offered and turning away when they don’t like it
  • closing their lips
    over a spoon when its offered, keeping food in their mouth and swallowing 
Take Baby Steps
It can be fun introducing your baby to ‘grown up’ food, but it’s best to take things slow and steady when introducing new foods. To help make this process a little easier:

  •  introduce new foods when your baby is happy and hungry to ensure a great
    first impression
  •  offer single
    foods first before offering blends of flavours (important if you’re concerned about potential food allergies or sensitivities
  • if your little one doesn’t like
    something, try it again another day
Lead by Example
Your baby learns to eat by watching you. When your family is eating together, give your baby  the same foods in a form they can eat. Eating the same foods as you will help your baby learn healthy eating habits with the rest of the family (with Ari I liked giving her foods that still had a little bit of texture, such as broccoli mashed with potatoes, so she didn’t only have purees, but you still have to watch out for lumps/ big pieces). There are some great baby food options available (click here for some ideas) and your baby can easily enjoy the same nutritious food your family does. It’s also good to think about your own behaviour when it comes to food: your baby may notice and mimic your behaviour with foods you don’t enjoy.
Unplug During Meal Times
With busy days,  it can be tough to unplug and focus on your meal and disconnect from electronic devices. But to set a good example, it’s best to limit distractions. Try to put aside 15- 30 minutes for you and your family to focus on your meal. This will teach your baby that meal time is important; and as your kids grow, this can become an important time to connect with them. And it’s worth noting that families that eat together, eat healthier.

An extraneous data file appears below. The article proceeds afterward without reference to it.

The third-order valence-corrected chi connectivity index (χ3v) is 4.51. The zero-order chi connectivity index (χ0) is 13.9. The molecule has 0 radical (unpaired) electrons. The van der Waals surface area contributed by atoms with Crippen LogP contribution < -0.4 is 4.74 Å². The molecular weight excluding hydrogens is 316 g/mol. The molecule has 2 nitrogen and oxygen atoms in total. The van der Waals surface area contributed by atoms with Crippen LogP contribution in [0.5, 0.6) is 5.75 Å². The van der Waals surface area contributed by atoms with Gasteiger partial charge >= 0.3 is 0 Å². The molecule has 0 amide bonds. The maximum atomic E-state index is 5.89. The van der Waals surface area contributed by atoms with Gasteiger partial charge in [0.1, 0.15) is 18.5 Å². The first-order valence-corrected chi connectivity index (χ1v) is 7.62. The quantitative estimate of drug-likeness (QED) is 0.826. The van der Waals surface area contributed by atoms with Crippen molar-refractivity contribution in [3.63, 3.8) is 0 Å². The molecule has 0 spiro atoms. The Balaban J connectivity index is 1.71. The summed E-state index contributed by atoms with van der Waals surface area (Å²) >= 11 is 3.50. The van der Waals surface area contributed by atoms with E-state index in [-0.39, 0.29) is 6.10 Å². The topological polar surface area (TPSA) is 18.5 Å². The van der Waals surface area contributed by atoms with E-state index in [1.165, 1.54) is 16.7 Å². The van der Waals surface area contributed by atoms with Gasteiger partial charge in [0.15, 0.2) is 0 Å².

Introduce Iron-Rich Foods First
At around six months of age, the iron stores that babies are born with begin to decline and they need iron-rich foods to meet the nutrient needs of their fast growing bodies. Try boiled or well cooked meats and fish, iron-fortified infant cereals (I like rice and grain cereals; try PC® Organics Rice Cereal with Banana), tofu, beans and legumes, and cooked egg yolks. Tip: Serve iron-rich foods with fruits and vegetables that contain Vitamin C to help your baby absorb the iron.
Spice Things Up
Plain veggies can get a little boring, so you can add flavour using herbs and spices that are mild enough for a baby’s palette. While additions like salt add unhealthy sodium, fresh or dried herbs and spices will introduce them to flavours in new and interesting ways. For an interesting twist, try adding cinnamon to PC® Organics Strained Sweet Potato & Chicken
Stay Hydrated
At around six months, babies can learn to drink small amounts of water, which has several benefits, including:

  • eases digestion
  • reduces tooth decay 
  • prevents dehydration 

During meal time, let your baby try sipping water from a lidless cup. With a little patience and practice, they’ll be drinking from a cup alone in no time.

Take It To Go
Once your baby starts solids, it can become one more thing to have to think about. If you’re planning a play date or outing, get their food bag ready ahead of time and stock it with everything you need: spoon, cup or bottle, bib, and the food you want to give them. One thing I am so grateful for is the food pouches that are now available. I stock up on a variety at once and you can either squeeze them onto a spoon or let your little one hold them. They make feeding on the go much easier and less messy. Plus they’re a great option when your kids are a little older and can feed themselves.